S6 Turner Grant C
6 Turknett E F
22 Tucker Y H
,22 Tull James
18 Turner J C
18?Tucker Eli
22 Turton Bruce
17 Turner Geo
13 Turner A J
16 Tutson S L
17. Turner Geo
18; Tysen J R
16-1.7 Tylee W C
17,18 TylerE M
14 Tyler RR
17 Tyler W L R
18 Tyler Frank S
18 Tyson George
17 Tylee J M

4-21 Upton Ben
13 Umphus Joe
20 Uguet John R
28 Upton D P
4-21 Upton J D
18-17 Ulmo W C
19 Ulmer Fred
17 Ulmo P W
16 Vanness, J B
16 Vandergrift S F
17 VanDeman E B
23 Vance S C
13 Van Horn Edgar
13 Van Horn E
18 Van Horn G
16 Vaught C M
8-17 Vann R H
21 Vail E W
23-22 Valley John
S12 Vaughn T E
; 19 Varty, W A, Jr
23 YVarice A B
15 Vaughn T C
17 Varnum Henry
139 Veloudious George
14 Verelst J F, Sr
S 14 Verelst J F, Jr
S14 Verelst C F
18 VestT lM
18 Yerkourteren Albert A#
18 Veit James
'18 Vest Thomas M
.18 Vest James
15-Vinzant J A
21 Villerett F U
21 Villerett F
21 Vinzant W D
)1 -Vickery B F
23 Vinzant W H
21 Vickers H L
17-23 Vordemark L P
19 Von Glahn N
S19-20 Von Dohlen N
S19 Vogel Leo
19-17 Von Glahn C
20 Von'Dohlen C J
".:... '": -v
S 2 Wiirfield Isaac
4.Ward Henry
6 Watson John
6 Wamsley T M
10 Wallace Wm
10-112 Wade J B
13 Waltz L W
S1.3-2, Wallace John
14 Watson J W
14 Wascom W M
15 Watson OE
15 6 Waterbury T F
16 Walker Chas
16. Wamboldt T P
16 Washington Geo
16-17 Walker A W
16 Ward Tom
16 Walker PG
S16 Wamboldt NC
16 Wamboldt A W
16 Wamboldt Jacob
16-21 Walker H S
,16-23 Warrington David
16 Wagner Max
18-19 Walker A J
18 Washington G M
20-18 Ware Orange
.18:Wakefield A J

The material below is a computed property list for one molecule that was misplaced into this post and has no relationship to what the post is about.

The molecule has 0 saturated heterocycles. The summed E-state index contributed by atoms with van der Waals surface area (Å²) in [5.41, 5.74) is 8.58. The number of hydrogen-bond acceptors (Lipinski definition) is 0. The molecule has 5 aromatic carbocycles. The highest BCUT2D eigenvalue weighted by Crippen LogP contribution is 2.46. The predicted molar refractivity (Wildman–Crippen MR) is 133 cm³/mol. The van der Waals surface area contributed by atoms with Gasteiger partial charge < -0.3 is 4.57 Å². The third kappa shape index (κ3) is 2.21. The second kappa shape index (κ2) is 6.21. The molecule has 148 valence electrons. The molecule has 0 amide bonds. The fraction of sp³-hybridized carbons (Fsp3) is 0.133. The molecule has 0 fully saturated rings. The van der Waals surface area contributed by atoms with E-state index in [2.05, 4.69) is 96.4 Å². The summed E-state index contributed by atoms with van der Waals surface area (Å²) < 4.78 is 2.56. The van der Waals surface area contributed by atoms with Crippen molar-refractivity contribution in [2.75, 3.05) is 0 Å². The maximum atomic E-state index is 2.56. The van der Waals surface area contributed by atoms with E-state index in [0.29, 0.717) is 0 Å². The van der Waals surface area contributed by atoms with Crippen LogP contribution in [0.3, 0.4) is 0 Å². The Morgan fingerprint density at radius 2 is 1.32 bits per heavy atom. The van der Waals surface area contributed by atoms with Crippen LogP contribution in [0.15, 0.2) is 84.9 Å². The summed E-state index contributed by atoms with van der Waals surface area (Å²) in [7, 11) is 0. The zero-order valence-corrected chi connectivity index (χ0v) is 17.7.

18 Walter Philip
.19.Watson W B
19 Walker G 'U
19 Wgre W S
19 Warriner C F
19-18 Wallace W J
*19-18 Wallace T:F
19-18 Ward Fred
20 Ward John
18-20 Watts W A
21-28 Wll T'T !
: 21 Wallace Geo
21 Wade LE
22 Wade S W
18-22 Ward W P
22-17 Warren J J

22 Waiters Gadsden
23 Wandell JE

Dist. Name.
23 Wade B W
6 Wallace Moses
6 Waters F M .
6 Waters F C
14 Watson Aaron
15 Waltz A J
17-23 Warren F B
17 Walker J S
18-19,Walker W H
19 Wallace C W
19 Wagner W H
19 Wash H S
19-20 Watkins S C
20 Watts A
21 Warrock L S
21 Walker Robt B
21 Washington John
6-22 Waters Thomas
23 Ward EC
16 Wachild L F
23 Way M W
6 Wamsley T M
19 Walker H H
17 Walker DW
21 Watkins J A
21 Wardwell S B
21 Waas B F
17 Watkins M W
17 Washington John
16 Watt G K
20 Watts W A
16 Ward Titus
20 Walker T '
20 Wallace J M '
6 Walzer Geo
18 Walton W S
13 Watson JD
21 Ward TJ
20 Washington Bennie
20 Watkins Crawford
21 Warrock LS
21 Watkins John
22 Waden Charles
23 Wandell J E
22 Warnock Geo F
12 Walzon Z
17 Walker A M
19 Ward A E
6 Waters Lawrence
16 Waters T S
19 Walsh H S
19 Wagstaff W S
19 Wagner W G
3-24 Wells Enoch
6 Wesley John
6 Wells Jacob
6 West J N
13 Wendt August
14 Webb T R
14 Weeks W W
14 Webster Hiram
16-23 West J J
17 West W C
17 Wester J J
17 Wester Samuel B
18 Webster E P
19-20 Weadon Moses
22-19 Weston C E
19 Welshans Chas
20 Weeks Morris
16-21 Weeks G W
22 Weathersby Frank
22-15 Weston E M
22-16 Wentz August
23 Webster W P
6 West O H
16 West HB
, 19-21 Wendt M
21-22 West E
14 Webb RF
21 Webb Theodore
17 Weeks Harry
6 West J C
17 Wells J Rogers
6 West AH
14. Weeks James
g19 Veltz Chas -
21 Weintraub WM '
21 Welt Isadore
21 Weintraub M
21 Wells P J
21 Weller R H
22 Wesley Paul
21 West T ,C
21 Welch Roscoe